Reaching Goals with Implementation Intentions

Making goals is only half the story on the long road to achieving them. For a person to successfully reach a goal, he or she first has to avoid many temptations. Along the way, there may be more compelling goals, activities or opportunities to pursue. You are left wondering what will help you reach that goal in a convenient way, a way that makes use of the less is more heuristic. Luckily such a system exists and is called implementation intentions; ‘I will do Y when situation Z presents itself’. This article will explain the way implementation intentions work and how you can best benefit from them.

To better understand implementation intentions the first focus will be upon goal intentions; ‘I am planning to achieve X’. This is in itself a good thing to do, to set a horizon and know what you want to do. To be as successful as possible a goal intention should be both challenging and specific. It should be able to give you feedback, be proximal (rather than distal), framed as a learning goal (rather than performance), and promotional (rather than prevention). A good example would be ‘I am planning to write one article next week’ (see that one part is missing however). By making a goal intentions you are committing yourself to the goal. The only bad luck is that goal intentions only predict 20-30% of the variance in behaviour, or in other words, it is not very predictive of future behaviour.  This is where implementation intentions make their contribution.

An implementation intention specifies how, where, and when you are going to achieve your goal. You are now not linking yourself to the end goal, but you are linking yourself to the fact that you are going to react a certain way in a certain situation. Implementation intentions, via this mechanism, lead to the automating of the goal-directed behaviour on the moment the situation occurs. The control over the behaviour is given to the environment. The less is more heuristic at work here is that you will not have to constantly remind yourself about the goal, only when a certain situation occurs you will perform the goal-directed behaviour. The conscious and effort-full control of the goal-directed behaviour is being automatically controlled by selected situational cues.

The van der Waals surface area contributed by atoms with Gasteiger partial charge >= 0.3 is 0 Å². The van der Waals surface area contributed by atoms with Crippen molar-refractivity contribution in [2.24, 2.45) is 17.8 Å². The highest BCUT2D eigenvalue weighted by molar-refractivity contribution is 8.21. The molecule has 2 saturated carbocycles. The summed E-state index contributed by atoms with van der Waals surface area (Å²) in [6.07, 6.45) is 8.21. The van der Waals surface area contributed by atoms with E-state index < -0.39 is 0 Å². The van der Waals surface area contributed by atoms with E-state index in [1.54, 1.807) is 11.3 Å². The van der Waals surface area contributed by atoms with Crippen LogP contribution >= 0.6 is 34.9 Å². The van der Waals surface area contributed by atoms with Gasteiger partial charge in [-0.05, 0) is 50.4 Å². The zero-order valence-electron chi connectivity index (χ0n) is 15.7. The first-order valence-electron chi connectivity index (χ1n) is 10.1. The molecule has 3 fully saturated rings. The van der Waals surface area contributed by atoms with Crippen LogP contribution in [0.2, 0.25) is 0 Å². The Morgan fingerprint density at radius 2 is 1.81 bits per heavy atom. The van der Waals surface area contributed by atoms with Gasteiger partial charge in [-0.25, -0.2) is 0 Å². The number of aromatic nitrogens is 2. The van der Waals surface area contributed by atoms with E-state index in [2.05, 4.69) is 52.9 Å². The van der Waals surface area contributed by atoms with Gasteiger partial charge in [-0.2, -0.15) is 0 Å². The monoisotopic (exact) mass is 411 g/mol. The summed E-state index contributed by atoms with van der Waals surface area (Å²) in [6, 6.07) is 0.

Let us now consider two examples of implementation intentions directed to support our earlier goal intention. One to promote the achievement of the goal could be ‘I will work on my article the next time I am at the computer and on the internet’. This is a cue that will most definitively occur in the coming week and allows the person to achieve the goal rapidly. Implementation intentions can also be used as peripheral statements, for instance, to stop behaviour that inhibits productivity. One statement could say ‘I will read my articles when I am on my computer’, through this the person will do his homework first and only then write an article.

Knowing now what goal intentions and implementation intentions are, it is vital to know how effective they are. The most effective way of implementing implementation intentions is to make them for difficult-to-implement goals. There is a high likelihood that you will be tempted to do other things (for instance, watch a series on the internet) and implementation intentions can effectively steer you to do the goal-directed behaviour. For more easy-to-implement goals an implementation intention has a little extra effect since a person was already likely to reach a goal. This does however not mean that it has any negative effects and can always be used.

To take home is the advice to use implementation intentions. The theory behind the principle is easy and making use of implementation intentions is even easier. Every time you make a commitment to achieve a goal you will specify when to execute the behaviour. This will help you develop both good habits (e.g. I will do my exercises whenever I open the curtains) and reach difficult goals.

References & Further Reading:

1. Gollwitzer, P. M. (1999). Implementation intentions – Strong effects of simple plans.American Psychologist54, 493-503.

2. Gollwitzer, P. M., & Brandstatter, V. (1997). Implementation intentions and effective goal pursuit. Journal of Personality and Social Psychology73, 186-199.

3. Sheeran, P., Webb, T.L., & Gollwitzer, P.M. (2005). The interplay between goal intentions and implementation intentions Personality and Social Psychology Bulletin,31, 87-98.